University of Cincinnati names new dean for College of Arts & Sciences
James Mack, PhD, will lead the university’s largest college
University of Cincinnati Executive Vice President for Academic Affairs and Provost Valerio Ferme, PhD, today announced that James Mack, PhD, will serve as dean of the College of Arts & Sciences, pending approval by the UC Board of Trustees.
Mack will begin his decanal role July 1, 2023. He currently serves as the divisional dean of Natural Sciences in A&S and has held multiple leadership roles since joining the university in 2003.
“Throughout his career James Mack has put students first, focusing on their success in both learning and research,” says Ferme. “Because of his passion for our students and the continued growth of UC’s inclusive excellence coupled with his administrative leadership experience, I am confident James will carry on the impressive growth of the College of Arts & Sciences.”
A&S is the University of Cincinnati’s largest and most diverse college, providing a liberal arts education to more than 7,500 undergraduate and 1,000 graduate students. During academic year 2022-23, the number of students confirming to A&S was up 16.5%. From summer 2021 through Spring 2022, the college conferred 1,763 undergraduate degrees alone, in subjects from classics to chemistry and
English to environmental studies.
The college offers broad opportunities to its diverse student population, from research with award-winning faculty to study abroad and co-op/internship positions to increase their employment options upon graduation.
The intellectual diversity of A&S positions the college to teach and graduate leaders who can enact positive change within our university community, the city of Cincinnati and society. I am excited for the opportunity
James Mack, PhD, UC College of Arts and Sciences
“I look forward to continuing to build on the strong academic foundation in A&S and am humbled to lead a college that is diverse in its people and disciplines,” says Mack. “The intellectual diversity of A&S positions the college to teach and graduate leaders who can enact positive change within our university community, the city of Cincinnati and society. I am excited for the opportunity.”
Mack began his UC career as assistant professor in Chemistry, was promoted to associate professor with tenure in 2009 and promoted to professor in 2016. Prior to his current role as division dean, Mack served as the associate dean of UC’s Graduate College (formerly known as the Graduate School) where he was responsible for developing strategic initiatives and working with key partners to reduce the length of time required to earn a degree and increase the graduation rates of graduate students. Mack also served in leadership roles in the Department of Chemistry as assistant head and graduate program director.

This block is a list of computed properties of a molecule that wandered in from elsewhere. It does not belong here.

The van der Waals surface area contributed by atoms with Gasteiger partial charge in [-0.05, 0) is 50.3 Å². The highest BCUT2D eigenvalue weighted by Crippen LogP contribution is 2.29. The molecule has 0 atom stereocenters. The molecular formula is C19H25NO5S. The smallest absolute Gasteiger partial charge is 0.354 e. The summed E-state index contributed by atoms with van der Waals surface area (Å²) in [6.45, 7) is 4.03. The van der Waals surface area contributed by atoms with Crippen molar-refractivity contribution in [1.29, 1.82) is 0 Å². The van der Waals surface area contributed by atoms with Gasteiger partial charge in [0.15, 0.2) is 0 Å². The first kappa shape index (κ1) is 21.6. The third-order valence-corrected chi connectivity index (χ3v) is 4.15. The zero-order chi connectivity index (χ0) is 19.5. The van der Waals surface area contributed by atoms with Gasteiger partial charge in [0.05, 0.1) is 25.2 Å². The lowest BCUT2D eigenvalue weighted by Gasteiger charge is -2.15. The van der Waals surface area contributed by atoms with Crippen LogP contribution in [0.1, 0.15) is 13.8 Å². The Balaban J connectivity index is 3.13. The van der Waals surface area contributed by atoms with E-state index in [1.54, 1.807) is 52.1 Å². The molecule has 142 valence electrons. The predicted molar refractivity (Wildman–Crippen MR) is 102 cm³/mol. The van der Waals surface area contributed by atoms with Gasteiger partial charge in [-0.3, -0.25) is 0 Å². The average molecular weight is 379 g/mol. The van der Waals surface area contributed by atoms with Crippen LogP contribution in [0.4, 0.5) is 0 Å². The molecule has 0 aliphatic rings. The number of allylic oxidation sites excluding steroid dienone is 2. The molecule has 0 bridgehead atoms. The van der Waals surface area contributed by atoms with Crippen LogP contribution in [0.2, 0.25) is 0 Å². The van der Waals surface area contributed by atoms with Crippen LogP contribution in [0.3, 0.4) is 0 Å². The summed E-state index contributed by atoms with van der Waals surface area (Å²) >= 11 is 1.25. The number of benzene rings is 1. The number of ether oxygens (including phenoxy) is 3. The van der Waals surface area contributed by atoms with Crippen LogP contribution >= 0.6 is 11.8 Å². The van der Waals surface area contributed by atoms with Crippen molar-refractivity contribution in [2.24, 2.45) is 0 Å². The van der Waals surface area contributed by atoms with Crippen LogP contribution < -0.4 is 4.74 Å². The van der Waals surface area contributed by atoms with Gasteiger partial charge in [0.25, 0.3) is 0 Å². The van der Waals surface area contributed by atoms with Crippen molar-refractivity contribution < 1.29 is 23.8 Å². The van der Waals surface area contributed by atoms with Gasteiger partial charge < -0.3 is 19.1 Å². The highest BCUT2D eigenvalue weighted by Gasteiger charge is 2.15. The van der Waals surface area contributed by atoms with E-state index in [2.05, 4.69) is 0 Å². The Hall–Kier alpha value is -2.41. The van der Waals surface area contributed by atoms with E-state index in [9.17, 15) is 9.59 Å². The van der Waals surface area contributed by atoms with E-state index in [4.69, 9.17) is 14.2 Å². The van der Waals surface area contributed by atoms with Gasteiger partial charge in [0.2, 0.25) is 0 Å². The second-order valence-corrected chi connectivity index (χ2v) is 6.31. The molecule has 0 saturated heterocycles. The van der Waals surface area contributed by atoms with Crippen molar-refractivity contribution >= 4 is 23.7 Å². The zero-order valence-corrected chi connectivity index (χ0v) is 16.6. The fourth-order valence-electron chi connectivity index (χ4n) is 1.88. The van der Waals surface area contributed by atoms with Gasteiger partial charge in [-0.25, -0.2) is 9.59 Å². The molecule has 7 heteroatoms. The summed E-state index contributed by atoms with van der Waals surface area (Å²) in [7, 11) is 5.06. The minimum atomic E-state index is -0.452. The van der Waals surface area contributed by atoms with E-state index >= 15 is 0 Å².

Mack’s research focuses on developing sustainable methods for conducting chemical reactions and has been featured in the New York Times, Chemical & Engineering News and Chemistry and Industry. He has been awarded over $2 million in research support and was recognized by the Royal Society of Chemistry as one of the top 5% of cited authors in 2019 and 2020.
In addition to his research accomplishments, Mack has been recognized for his mentorship and service by both graduate and undergraduate students and for his efforts to advance inclusive excellence at UC.
Since its beginnings in 1819, the College of Arts & Sciences has grown to become the mainstay of an urban, thriving Research 1 university with more than 400 faculty, offering 70+ degree programs in natural sciences, social sciences and the humanities.
UC Community Experience Survey launches Feb 24
February 20, 2020
Bridging the divide
It’s been said that one should never discuss religion and politics in polite conversation. Similarly, race and gender have long been considered taboo topics best avoided to prevent conflict. That strategy might work at some dinner tables, but for a group of University of Cincinnati women, tackling tough conversations, challenging perspectives and being vulnerable are the keys to growth and understanding.
President Pinto's 2021 year-in-review message
December 17, 2021
University of Cincinnati President Neville G. Pinto looks back on a historic year that brought students, faculty, staff and the community back together like never before.